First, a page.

Monthly Archives: July 2011

A derivational syntax for information structure

A derivational syntax for information structure. By Luis López. (Oxford studies in theoretical linguistics 23.) Oxford: Oxford University Press, 2009. Pp. xiv, 396. ISBN 9780199557417. $45.

Reviewed by Andrew Carnie, University of Arizona

Focus and topic are among the most useful terms in information structure and the syntax, pragmatics, and semantics of discourse, and yet at the same time they are among the most poorly or inconsistently defined technical notions we work with. Part of the problem is that no clear correspondence holds between these semantico-pragmatic concepts and the syntactic constructions that are supposed to realize them. Luis López provides us with an innovative way to think about the relationship between information structure and the syntactic and semantic interfaces. L asks us to abandon primitive notions of topic/focus and instead characterize various syntactic constructions in terms of features: [+a] for strongly anaphoric items, [+c] for contrastive items, and [+spec] for specifics. This innovation has important theoretical implications: e.g. pragmatic interpretation is interleaved with syntactic phase generation, and  the information structure status of syntactic terms is determined by their feature-triggered structural positions.

Primarily using data from Catalan, L argues that there is no one-to-one link between particular discourse-related constructions—such as clitic left dislocation (CLLD), clitic right dislocation (CLRD), focus fronting—and their discourse function. He argues instead that there is a clear correspondence between the construction, the [±a, ±c] features, syntactic positions, and the precise meaning of each expression. The [±a] and [±c] features are assigned by special pragmatic rules to items in the edges of phases: [+a] is assigned in the specifier of vP and [+c] is assigned in the specifier of FinP. L gives clever arguments from scope and bound variable interpretation for the syntactic position and value associated with each feature: CLLD constructions are [+a, +c], CLRD is [+a, -c], focus fronting is [-a, +c], and default rheme status is [-a, -c]. [±a, ±c] features are assigned derivationally through pragmatic rules at phase boundaries rather than being base generated.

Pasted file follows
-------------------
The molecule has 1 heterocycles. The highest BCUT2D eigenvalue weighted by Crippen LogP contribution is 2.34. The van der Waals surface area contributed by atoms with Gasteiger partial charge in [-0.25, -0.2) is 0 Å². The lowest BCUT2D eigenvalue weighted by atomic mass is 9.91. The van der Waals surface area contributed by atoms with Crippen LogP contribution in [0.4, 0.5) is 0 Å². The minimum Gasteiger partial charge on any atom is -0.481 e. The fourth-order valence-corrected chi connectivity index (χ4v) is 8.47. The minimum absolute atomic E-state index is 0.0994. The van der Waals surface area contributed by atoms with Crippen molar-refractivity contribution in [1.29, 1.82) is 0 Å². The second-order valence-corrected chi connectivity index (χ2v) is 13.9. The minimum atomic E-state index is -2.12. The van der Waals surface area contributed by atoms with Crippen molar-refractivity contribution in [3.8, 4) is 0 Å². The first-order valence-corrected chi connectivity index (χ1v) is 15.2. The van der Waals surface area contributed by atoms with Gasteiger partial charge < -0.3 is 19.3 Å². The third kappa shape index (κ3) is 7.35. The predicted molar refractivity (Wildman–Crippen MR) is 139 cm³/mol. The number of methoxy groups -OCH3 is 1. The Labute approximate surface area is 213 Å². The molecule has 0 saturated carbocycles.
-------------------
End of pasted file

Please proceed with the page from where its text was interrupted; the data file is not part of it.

L observes a pattern whereby the feature valuation of a constituent and any subconstituent extracted from it must be identical, but only when the movement crosses a phase boundary. Movement within phases does not obey this constraint. From this L concludes that the feature must have been assigned during the derivation (at the phase boundary) and not in the lexicon/numeration; otherwise we would expect no contrast in behavior as the critical feature would be present throughout the entire derivation. L extends these results to various phenomena using object movement.

This book is not for the layperson; it is highly technically sophisticated. It covers significant ground in syntactic and pragmatic theory. It is also highly innovative and challenges some very foundational assumptions people make both about information structure and syntactic structure. L’s book is lush with interesting data, and the argumentation effectively uses the clever interplay and interaction of grammatical processes. This results a work that belongs on the reading list of every linguist interested in the intersections of syntax, semantics, and pragmatics.